Factors associated with compliance of folic acid consumption among pregnant women

Yael Yagur, Saja Anaboussi, Mordechai Hallak, Alon Shrim

Research output: Contribution to journalArticlepeer-review

Abstract

Background: The prevalence of major malformations in the general population is estimated at 5% of all live births. Prenatal diagnosis is an important scientific tool that allows reliable consultation and improves pregnancy outcome. In 2008, congenital malformations were the leading cause of death in Muslim infants and the second cause of death in Jewish infants in Israel. It is known that folic acid consumption prior to pregnancy decreases the rate of several fetal malformations. Objectives: To assess the folic acid consumption rate and to characterize variables associated with its use among pregnant women attending a rural medical center. Methods: A cross-sectional observational study was conducted at our institution. Pregnant women in the second or third trimester of pregnancy or within 3 days postpartum were interviewed. The main variable measured was the use of folic acid. Demographic variables and the rate of prenatal testing were assessed. A secondary analysis of the population that reported no consumption of folic acid was carried out. Results: Out of 382 women who participated in the study, 270 (71%) reported consumption of folic acid. Using a multivariate analysis model, we found that maternal education, planning of pregnancy, and low parity were independent predictors of folic acid consumption. Women who were not consuming folic acid tended to perform fewer prenatal tests during pregnancy. Conclusions: High maternal educational level, planning of pregnancy, and low parity are related to high consumption rates of folic acid. Women who were not taking folic acid performed fewer prenatal tests during pregnancy.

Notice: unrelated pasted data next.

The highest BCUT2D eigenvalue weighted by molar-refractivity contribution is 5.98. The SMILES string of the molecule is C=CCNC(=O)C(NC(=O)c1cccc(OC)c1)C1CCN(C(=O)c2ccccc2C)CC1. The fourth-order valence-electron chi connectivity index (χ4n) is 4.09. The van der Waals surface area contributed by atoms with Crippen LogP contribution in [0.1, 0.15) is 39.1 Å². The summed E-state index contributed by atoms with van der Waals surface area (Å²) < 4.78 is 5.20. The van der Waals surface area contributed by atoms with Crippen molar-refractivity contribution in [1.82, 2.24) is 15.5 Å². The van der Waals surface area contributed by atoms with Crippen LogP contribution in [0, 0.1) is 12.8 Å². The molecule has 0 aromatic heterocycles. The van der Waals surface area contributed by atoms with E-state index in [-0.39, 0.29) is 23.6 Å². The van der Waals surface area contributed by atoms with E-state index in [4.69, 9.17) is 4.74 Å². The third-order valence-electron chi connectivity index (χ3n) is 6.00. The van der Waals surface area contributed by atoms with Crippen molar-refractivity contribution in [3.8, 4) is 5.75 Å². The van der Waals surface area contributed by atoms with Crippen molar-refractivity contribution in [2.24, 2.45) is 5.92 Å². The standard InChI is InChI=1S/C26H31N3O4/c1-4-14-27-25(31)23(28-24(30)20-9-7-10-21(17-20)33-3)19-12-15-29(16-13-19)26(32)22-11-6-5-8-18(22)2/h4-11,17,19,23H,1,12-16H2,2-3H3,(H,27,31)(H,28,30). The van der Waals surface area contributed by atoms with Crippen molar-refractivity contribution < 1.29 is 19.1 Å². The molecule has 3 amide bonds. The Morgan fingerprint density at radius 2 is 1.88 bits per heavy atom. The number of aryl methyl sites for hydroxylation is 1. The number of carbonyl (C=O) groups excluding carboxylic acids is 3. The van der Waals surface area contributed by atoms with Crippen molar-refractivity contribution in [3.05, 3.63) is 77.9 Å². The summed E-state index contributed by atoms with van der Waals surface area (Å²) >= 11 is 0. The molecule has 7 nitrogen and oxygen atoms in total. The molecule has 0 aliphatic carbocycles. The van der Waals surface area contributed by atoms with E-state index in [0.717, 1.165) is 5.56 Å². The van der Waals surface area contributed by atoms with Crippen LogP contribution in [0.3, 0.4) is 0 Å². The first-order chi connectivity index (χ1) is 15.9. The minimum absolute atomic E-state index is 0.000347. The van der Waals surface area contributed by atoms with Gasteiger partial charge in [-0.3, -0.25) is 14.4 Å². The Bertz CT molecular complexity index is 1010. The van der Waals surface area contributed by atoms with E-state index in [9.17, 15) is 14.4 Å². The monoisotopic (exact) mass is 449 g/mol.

Original languageEnglish
Pages (from-to)494-498
Number of pages5
JournalIsrael Medical Association Journal
Volume19
Issue number8
StatePublished - 2017

Keywords

  • Fetal malformation
  • Folic acid
  • Neural tube defects (NTD)
  • Prenatal diagnosis

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